04th Feb, 2021 Read time 2 minutes

3 ways lone worker alarms can protect your employees in 2021

With many working in isolation throughout 2020, 2021 is set to be another year where lone workers find themselves at risk of a number of different health and safety-related issues. 

Lone worker alarms are a good way to not only safeguard those who are operating remotely or in isolation; they also give you as the employer better visibility across your organisation and they can be incorporated into a wider occupational health system for employees and contractors alike. 

Here we showcase 3 of the ways that lone worker alarms can protect your employees in 2021. 


1. Lone worker alarms help those in danger signal for help

When you are working in isolation it can sometimes be difficult to get the attention of someone if you are in danger, whether it be from an adverse event or a health condition. Lone workers alarms help your employees signal for help by sending out a signal to an alert centre who can send help. 


2. Lone worker alarms can issue man-down alerts 

Lone worker alarms are a form of wearable technology that can really help if you have lone workers who run the risk of becoming incapacitated on their job. Whether this is because of the nature of the work or any underlying health conditions, lone worker alarms help you submit man-down alerts that can illicit an emergency response when necessary.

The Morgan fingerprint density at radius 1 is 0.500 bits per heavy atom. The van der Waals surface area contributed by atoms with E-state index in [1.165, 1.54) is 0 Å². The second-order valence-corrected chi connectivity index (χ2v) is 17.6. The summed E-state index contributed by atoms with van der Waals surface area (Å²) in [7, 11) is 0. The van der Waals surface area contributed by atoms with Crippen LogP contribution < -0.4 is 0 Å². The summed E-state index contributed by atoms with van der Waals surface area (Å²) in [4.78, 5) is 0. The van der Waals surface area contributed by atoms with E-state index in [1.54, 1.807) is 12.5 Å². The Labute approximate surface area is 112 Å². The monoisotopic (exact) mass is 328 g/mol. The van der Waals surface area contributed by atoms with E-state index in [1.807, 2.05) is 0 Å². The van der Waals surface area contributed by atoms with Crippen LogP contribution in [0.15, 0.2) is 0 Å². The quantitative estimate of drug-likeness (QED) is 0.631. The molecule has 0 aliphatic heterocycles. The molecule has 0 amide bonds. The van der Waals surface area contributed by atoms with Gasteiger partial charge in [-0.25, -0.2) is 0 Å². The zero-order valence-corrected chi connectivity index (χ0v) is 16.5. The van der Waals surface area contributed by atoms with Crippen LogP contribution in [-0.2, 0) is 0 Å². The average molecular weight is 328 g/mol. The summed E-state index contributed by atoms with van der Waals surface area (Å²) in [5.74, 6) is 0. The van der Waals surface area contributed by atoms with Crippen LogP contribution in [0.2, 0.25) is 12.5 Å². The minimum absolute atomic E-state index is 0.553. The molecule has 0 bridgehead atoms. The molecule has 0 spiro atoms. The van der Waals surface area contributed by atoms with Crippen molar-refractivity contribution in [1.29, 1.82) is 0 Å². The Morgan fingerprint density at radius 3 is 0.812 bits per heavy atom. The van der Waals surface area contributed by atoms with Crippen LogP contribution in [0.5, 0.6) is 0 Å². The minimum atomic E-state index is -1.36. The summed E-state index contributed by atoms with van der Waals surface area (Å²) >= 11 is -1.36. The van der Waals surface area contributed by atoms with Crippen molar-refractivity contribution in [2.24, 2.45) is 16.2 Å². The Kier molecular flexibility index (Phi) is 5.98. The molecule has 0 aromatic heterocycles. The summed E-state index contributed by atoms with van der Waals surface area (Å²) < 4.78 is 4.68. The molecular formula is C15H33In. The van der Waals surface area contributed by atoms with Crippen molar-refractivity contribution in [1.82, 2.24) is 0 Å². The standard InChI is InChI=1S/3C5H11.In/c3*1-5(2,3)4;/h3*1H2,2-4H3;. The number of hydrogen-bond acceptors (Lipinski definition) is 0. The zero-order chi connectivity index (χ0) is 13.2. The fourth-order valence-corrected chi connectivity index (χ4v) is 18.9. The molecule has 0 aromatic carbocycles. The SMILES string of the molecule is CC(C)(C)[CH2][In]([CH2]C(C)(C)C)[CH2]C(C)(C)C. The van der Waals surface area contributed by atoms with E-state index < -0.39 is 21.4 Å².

3. You can issue several warnings with a lone worker alarm 

The other benefit of adopting a lone worker alarm is the discretion your employees have in terms of the levels of alerts they can send. If an incident is minor but requires some immediate attention, workers can submit an amber warning. Alternatively, if the incident is major they can issue a red warning. This allows for a more intelligent allocation of resources. 


Find out more about safeguarding lone workers

Having an alarm system to notify a response team when an incident has occurred with a lone worker is only a small part of a wider strategy for protecting those working in isolation. There are not only safety benefits when work is conducted without being observed but also mental health-related risks too. 

Our article on protecting lone workers and meeting your duty of care as an employer shows you how a lone worker can be incorporated into a wider health and safety strategy. 

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